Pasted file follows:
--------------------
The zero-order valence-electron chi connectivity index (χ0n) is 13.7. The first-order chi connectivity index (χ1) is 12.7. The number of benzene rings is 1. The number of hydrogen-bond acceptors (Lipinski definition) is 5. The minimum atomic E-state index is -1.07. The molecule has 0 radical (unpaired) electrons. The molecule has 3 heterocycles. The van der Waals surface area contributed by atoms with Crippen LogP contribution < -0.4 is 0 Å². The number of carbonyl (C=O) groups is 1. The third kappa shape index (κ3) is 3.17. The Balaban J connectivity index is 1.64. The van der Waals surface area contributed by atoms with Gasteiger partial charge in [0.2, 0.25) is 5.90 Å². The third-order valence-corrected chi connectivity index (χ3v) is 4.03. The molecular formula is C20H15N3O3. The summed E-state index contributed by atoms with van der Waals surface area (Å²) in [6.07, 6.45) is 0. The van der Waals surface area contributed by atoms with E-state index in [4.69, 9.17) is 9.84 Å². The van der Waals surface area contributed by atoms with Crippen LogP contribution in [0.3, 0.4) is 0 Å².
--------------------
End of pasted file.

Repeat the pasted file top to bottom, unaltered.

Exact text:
The zero-order valence-electron chi connectivity index (χ0n) is 13.7. The first-order chi connectivity index (χ1) is 12.7. The number of benzene rings is 1. The number of hydrogen-bond acceptors (Lipinski definition) is 5. The minimum atomic E-state index is -1.07. The molecule has 0 radical (unpaired) electrons. The molecule has 3 heterocycles. The van der Waals surface area contributed by atoms with Crippen LogP contribution < -0.4 is 0 Å². The number of carbonyl (C=O) groups is 1. The third kappa shape index (κ3) is 3.17. The Balaban J connectivity index is 1.64. The van der Waals surface area contributed by atoms with Gasteiger partial charge in [0.2, 0.25) is 5.90 Å². The third-order valence-corrected chi connectivity index (χ3v) is 4.03. The molecular formula is C20H15N3O3. The summed E-state index contributed by atoms with van der Waals surface area (Å²) in [6.07, 6.45) is 0. The van der Waals surface area contributed by atoms with E-state index in [4.69, 9.17) is 9.84 Å². The van der Waals surface area contributed by atoms with Crippen LogP contribution in [0.3, 0.4) is 0 Å².